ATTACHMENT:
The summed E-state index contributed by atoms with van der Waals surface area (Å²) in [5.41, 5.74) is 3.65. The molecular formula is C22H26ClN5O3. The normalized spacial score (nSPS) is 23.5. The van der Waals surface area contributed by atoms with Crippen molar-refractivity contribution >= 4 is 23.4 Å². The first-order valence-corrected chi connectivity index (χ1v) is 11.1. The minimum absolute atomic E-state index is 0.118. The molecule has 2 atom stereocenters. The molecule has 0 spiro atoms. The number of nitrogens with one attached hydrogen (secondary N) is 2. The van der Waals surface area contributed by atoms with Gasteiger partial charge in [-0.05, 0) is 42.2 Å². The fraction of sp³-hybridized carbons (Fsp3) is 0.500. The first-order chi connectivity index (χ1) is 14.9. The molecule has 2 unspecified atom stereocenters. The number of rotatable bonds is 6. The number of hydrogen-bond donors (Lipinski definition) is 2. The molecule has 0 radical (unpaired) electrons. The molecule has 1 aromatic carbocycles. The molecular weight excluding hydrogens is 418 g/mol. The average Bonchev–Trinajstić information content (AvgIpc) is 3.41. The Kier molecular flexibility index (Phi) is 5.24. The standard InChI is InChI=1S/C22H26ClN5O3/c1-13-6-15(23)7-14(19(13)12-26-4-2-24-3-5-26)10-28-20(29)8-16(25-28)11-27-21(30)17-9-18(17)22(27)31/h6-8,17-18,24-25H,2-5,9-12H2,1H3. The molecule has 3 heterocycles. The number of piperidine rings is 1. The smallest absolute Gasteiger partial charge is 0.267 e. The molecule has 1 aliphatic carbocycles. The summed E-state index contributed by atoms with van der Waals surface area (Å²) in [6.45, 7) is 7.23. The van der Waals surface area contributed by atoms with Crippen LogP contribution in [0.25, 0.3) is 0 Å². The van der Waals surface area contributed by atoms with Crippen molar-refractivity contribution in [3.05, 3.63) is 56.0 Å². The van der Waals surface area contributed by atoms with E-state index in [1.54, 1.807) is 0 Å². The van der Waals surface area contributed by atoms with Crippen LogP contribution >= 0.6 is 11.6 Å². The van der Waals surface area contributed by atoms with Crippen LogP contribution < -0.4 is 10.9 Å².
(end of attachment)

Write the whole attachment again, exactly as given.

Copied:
The summed E-state index contributed by atoms with van der Waals surface area (Å²) in [5.41, 5.74) is 3.65. The molecular formula is C22H26ClN5O3. The normalized spacial score (nSPS) is 23.5. The van der Waals surface area contributed by atoms with Crippen molar-refractivity contribution >= 4 is 23.4 Å². The first-order valence-corrected chi connectivity index (χ1v) is 11.1. The minimum absolute atomic E-state index is 0.118. The molecule has 2 atom stereocenters. The molecule has 0 spiro atoms. The number of nitrogens with one attached hydrogen (secondary N) is 2. The van der Waals surface area contributed by atoms with Gasteiger partial charge in [-0.05, 0) is 42.2 Å². The fraction of sp³-hybridized carbons (Fsp3) is 0.500. The first-order chi connectivity index (χ1) is 14.9. The molecule has 2 unspecified atom stereocenters. The number of rotatable bonds is 6. The number of hydrogen-bond donors (Lipinski definition) is 2. The molecule has 0 radical (unpaired) electrons. The molecule has 1 aromatic carbocycles. The molecular weight excluding hydrogens is 418 g/mol. The average Bonchev–Trinajstić information content (AvgIpc) is 3.41. The Kier molecular flexibility index (Phi) is 5.24. The standard InChI is InChI=1S/C22H26ClN5O3/c1-13-6-15(23)7-14(19(13)12-26-4-2-24-3-5-26)10-28-20(29)8-16(25-28)11-27-21(30)17-9-18(17)22(27)31/h6-8,17-18,24-25H,2-5,9-12H2,1H3. The molecule has 3 heterocycles. The number of piperidine rings is 1. The smallest absolute Gasteiger partial charge is 0.267 e. The molecule has 1 aliphatic carbocycles. The summed E-state index contributed by atoms with van der Waals surface area (Å²) in [6.45, 7) is 7.23. The van der Waals surface area contributed by atoms with Crippen LogP contribution in [0.25, 0.3) is 0 Å². The van der Waals surface area contributed by atoms with Crippen molar-refractivity contribution in [3.05, 3.63) is 56.0 Å². The van der Waals surface area contributed by atoms with E-state index in [1.54, 1.807) is 0 Å². The van der Waals surface area contributed by atoms with Crippen LogP contribution >= 0.6 is 11.6 Å². The van der Waals surface area contributed by atoms with Crippen LogP contribution < -0.4 is 10.9 Å².